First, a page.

We found that floods played an impact on bacillary dysentery incidence in 0-day, 3-day, and 4-day lag. Factors affecting the length of lag effect include suitable microenvironment for pathogen growth, transmission pathways (mainly for people exposed to contaminated water or food), and basic sanitation facilities [37]. Floods in Chongqing are characterized by rapid confluence, strong punching force, short duration, and frequent occurrence [20]. As a result, the wet microenvironment suitable for the growth of Shigella exists short, and the duration of population exposure to floods is short. Coupled with the short incubation period of bacillary dysentery, which is only 1–3 days generally, it is likely that the exposed population will develop bacillary dysentery 3 and 4 days after the flood, showing a significant effect of a 3-day and 4-day lag. The people with a 0-day lag in onset of disease may be those with poorer immunity. When they are exposed to the germs and then affected by the emergency floods, resulting in acute psychological stress, leading to a further decrease in immunity [38], thus the onset of disease may be more acute. The short exposure time and short lag effect made bacillary dysentery cases attributed to floods few, with an attributable fraction of 1.10% and attributable number of 497. However, the higher relative risk indicates that the risk of floods to bacillary dysentery incidence is still high. The impact of floods on bacillary dysentery incidence in population is severe in a short time, suggesting that the government and health emergency departments should be well prepared in the early warning of the onset of bacillary dysentery during floods.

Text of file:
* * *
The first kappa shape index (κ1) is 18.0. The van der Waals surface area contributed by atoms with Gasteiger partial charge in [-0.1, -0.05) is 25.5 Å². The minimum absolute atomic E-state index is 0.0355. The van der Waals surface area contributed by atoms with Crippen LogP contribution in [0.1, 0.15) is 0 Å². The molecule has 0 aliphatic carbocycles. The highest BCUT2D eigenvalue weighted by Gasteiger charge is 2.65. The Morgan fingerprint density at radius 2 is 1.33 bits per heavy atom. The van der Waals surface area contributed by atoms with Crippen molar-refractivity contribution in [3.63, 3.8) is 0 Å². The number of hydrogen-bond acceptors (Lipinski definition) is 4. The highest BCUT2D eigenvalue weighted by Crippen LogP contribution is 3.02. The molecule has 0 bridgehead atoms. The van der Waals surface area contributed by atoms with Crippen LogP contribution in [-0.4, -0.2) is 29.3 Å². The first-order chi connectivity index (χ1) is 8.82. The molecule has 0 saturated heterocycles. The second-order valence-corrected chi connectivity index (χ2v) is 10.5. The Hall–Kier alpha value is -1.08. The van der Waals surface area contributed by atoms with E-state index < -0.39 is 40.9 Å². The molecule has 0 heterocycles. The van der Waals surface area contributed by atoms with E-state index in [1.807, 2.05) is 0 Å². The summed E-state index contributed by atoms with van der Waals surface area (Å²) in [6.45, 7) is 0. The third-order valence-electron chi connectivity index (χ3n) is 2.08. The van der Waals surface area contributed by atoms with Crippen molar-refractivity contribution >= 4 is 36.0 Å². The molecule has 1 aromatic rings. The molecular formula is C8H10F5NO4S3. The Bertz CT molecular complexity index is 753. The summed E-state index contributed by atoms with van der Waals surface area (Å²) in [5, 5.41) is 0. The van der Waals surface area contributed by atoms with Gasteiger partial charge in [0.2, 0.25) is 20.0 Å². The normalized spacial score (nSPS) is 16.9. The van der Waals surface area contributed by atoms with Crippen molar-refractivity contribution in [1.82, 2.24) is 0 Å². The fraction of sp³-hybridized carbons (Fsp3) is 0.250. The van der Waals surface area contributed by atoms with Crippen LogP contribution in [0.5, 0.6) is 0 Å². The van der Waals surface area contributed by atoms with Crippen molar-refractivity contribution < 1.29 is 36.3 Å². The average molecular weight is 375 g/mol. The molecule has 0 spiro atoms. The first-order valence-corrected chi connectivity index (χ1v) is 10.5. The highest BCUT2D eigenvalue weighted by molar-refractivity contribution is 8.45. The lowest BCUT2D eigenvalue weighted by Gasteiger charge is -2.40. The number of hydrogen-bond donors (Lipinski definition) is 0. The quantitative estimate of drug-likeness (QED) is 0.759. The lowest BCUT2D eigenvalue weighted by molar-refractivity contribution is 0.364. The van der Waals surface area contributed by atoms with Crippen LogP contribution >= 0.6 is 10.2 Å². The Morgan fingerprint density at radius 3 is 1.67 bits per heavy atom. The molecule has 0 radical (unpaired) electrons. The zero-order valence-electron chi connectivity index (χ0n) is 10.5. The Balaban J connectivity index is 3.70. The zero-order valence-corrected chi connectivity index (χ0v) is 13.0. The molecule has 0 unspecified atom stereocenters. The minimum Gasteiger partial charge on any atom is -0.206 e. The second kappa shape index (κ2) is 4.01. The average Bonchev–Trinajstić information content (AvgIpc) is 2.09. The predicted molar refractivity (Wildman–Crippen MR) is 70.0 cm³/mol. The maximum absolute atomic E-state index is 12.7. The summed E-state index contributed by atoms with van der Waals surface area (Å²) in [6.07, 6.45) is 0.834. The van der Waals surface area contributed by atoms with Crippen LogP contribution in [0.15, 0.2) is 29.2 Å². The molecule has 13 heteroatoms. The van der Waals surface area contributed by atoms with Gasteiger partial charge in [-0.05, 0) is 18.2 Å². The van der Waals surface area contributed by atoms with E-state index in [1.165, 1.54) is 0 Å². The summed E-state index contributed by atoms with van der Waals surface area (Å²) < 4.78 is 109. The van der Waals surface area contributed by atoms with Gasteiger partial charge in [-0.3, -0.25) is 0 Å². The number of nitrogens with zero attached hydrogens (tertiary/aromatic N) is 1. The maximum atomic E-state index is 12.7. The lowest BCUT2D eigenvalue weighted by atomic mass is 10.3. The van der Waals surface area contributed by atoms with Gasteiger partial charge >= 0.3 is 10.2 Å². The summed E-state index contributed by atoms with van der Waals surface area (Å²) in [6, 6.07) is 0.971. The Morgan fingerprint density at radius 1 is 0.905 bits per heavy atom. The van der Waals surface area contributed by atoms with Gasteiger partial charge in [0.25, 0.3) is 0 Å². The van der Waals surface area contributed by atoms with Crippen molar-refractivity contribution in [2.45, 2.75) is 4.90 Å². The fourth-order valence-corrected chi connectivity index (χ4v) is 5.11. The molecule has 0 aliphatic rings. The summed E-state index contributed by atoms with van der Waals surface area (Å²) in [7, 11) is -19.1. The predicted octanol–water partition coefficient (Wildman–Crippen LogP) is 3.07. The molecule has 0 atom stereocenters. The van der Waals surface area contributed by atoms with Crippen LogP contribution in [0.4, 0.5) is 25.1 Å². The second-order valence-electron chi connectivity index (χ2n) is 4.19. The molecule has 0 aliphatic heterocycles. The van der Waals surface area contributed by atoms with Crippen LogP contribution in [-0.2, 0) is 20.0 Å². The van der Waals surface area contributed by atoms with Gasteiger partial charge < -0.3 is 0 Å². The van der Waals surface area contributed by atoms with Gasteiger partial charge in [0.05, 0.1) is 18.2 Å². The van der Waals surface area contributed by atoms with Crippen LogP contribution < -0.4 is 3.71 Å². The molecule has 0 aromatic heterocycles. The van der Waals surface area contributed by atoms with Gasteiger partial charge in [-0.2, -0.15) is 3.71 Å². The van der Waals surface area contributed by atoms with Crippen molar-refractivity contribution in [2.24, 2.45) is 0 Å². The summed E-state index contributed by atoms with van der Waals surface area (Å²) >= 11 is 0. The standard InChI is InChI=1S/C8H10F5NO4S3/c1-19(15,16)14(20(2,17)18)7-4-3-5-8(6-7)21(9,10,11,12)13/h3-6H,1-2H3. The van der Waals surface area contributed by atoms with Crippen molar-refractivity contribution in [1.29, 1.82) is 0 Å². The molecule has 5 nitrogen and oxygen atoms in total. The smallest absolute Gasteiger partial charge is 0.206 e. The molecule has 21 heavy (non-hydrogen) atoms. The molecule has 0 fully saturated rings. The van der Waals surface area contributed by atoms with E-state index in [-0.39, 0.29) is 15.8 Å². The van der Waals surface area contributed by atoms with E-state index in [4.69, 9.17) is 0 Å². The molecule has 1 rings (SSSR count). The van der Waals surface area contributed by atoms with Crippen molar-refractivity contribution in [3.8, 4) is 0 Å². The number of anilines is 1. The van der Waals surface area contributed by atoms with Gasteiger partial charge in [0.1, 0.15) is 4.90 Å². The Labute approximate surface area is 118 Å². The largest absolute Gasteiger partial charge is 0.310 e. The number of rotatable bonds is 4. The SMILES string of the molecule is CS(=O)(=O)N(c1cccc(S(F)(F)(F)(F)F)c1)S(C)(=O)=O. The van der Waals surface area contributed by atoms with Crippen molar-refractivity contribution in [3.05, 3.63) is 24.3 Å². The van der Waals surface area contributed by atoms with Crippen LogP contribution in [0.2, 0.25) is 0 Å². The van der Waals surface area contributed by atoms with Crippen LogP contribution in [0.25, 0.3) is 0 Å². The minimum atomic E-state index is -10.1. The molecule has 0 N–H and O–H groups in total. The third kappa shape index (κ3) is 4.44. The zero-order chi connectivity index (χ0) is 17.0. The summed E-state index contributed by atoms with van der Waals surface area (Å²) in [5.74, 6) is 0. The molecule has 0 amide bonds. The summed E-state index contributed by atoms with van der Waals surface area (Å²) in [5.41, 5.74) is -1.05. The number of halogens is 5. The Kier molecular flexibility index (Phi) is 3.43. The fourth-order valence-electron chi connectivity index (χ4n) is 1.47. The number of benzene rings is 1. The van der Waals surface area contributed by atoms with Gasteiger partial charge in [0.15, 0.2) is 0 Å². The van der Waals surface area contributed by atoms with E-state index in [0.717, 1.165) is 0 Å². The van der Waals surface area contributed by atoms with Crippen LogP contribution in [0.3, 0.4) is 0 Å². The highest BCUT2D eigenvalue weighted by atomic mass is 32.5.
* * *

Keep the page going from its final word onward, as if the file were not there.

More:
The floods affect people’s health through influencing the transmission and spread of pathogen. The humid environment during the floods is conducive to the breeding and growth of Shigella and increases Shigella contamination opportunities for vegetable and fruits through water transmission [36]. In Chongqing, people like eating raw or cold food in summer and have more chance to eat out or eat takeout, so they may have contact with Shigella-contaminated food more easily and thus suffer from bacillary dysentery during floods [39]. Further subgroup analysis revealed a higher risk of bacillary dysentery caused by floods in males, students, and workers. And the CRR value in male was 1.515, which was higher than that in female. Compared with female, the higher susceptibility of male may be due to the greater range of outings, more opportunities for outdoor work, and more involvement in flood relief operations, which increases male’s infection chance with pathogens during floods and increases risk of suffering from bacillary dysentery [9]. For students, concentrated accommodation and diet, coupled with poor hygiene awareness, outside diet or more snacks make them more easily infected by Shigella during floods [40]. In 2012, there were 12 outbreaks of bacillary dysentery reported in mainland China and 11 occurred in schools, of which 5 were foodborne and 4 were waterborne. The reasons were related to the contamination of school drinking water or food by Shigella. Therefore, the occurrence of floods may increase the probability of contamination and students’ risk of suffering from bacillary dysentery. Therefore, it is necessary to strengthen the health supervision of schools, school surrounding, and meal delivery agencies during floods in order to reduce the risk of bacillary dysentery among students [40, 41]. Workers are one of the vulnerable groups affected by floods, with a cumulative relative risk of 1.593. This may be due to poor accommodation conditions, poor sanitary conditions, and weak flood control capacity, combined with the poor living habits of workers themselves, thus increasing workers’ exposure to contaminated water or food during floods and develop bacillary dysentery [42]. In addition, compared to the above population, children under 5 years old, although with a lower cumulative relative risk (CRR = 1.266, 95% CI 1.041–1.541), had a higher number (220) of bacillary dysentery attributed to floods, accounting for almost half of the total AN, which is due to the high total number of bacillary dysentery cases in this population.